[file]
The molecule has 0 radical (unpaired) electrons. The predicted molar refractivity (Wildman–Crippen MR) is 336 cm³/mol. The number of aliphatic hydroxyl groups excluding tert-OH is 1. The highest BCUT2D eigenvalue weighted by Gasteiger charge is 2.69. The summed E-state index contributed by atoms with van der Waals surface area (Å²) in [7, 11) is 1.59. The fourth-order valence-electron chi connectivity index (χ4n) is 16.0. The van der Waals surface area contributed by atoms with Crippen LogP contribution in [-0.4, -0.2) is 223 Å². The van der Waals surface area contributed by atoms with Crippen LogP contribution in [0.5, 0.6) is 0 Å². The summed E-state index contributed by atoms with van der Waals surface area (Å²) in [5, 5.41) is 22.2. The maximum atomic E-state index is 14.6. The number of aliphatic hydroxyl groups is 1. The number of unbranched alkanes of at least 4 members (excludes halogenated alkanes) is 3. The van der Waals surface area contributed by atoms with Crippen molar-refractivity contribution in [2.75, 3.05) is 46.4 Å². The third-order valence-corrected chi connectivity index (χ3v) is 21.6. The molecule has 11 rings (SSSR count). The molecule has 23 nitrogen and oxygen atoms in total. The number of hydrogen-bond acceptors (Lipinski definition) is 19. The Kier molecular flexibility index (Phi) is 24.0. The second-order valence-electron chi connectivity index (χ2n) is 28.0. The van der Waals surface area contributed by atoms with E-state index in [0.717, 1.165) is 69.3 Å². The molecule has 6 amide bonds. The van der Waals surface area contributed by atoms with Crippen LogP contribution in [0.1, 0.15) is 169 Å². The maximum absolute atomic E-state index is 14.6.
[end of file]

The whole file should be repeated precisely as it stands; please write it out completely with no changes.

The molecule has 0 radical (unpaired) electrons. The predicted molar refractivity (Wildman–Crippen MR) is 336 cm³/mol. The number of aliphatic hydroxyl groups excluding tert-OH is 1. The highest BCUT2D eigenvalue weighted by Gasteiger charge is 2.69. The summed E-state index contributed by atoms with van der Waals surface area (Å²) in [7, 11) is 1.59. The fourth-order valence-electron chi connectivity index (χ4n) is 16.0. The van der Waals surface area contributed by atoms with Crippen LogP contribution in [-0.4, -0.2) is 223 Å². The van der Waals surface area contributed by atoms with Crippen LogP contribution in [0.5, 0.6) is 0 Å². The summed E-state index contributed by atoms with van der Waals surface area (Å²) in [5, 5.41) is 22.2. The maximum atomic E-state index is 14.6. The number of aliphatic hydroxyl groups is 1. The number of unbranched alkanes of at least 4 members (excludes halogenated alkanes) is 3. The van der Waals surface area contributed by atoms with Crippen molar-refractivity contribution in [2.75, 3.05) is 46.4 Å². The third-order valence-corrected chi connectivity index (χ3v) is 21.6. The molecule has 11 rings (SSSR count). The molecule has 23 nitrogen and oxygen atoms in total. The number of hydrogen-bond acceptors (Lipinski definition) is 19. The Kier molecular flexibility index (Phi) is 24.0. The second-order valence-electron chi connectivity index (χ2n) is 28.0. The van der Waals surface area contributed by atoms with E-state index in [0.717, 1.165) is 69.3 Å². The molecule has 6 amide bonds. The van der Waals surface area contributed by atoms with Crippen LogP contribution in [0.1, 0.15) is 169 Å². The maximum absolute atomic E-state index is 14.6.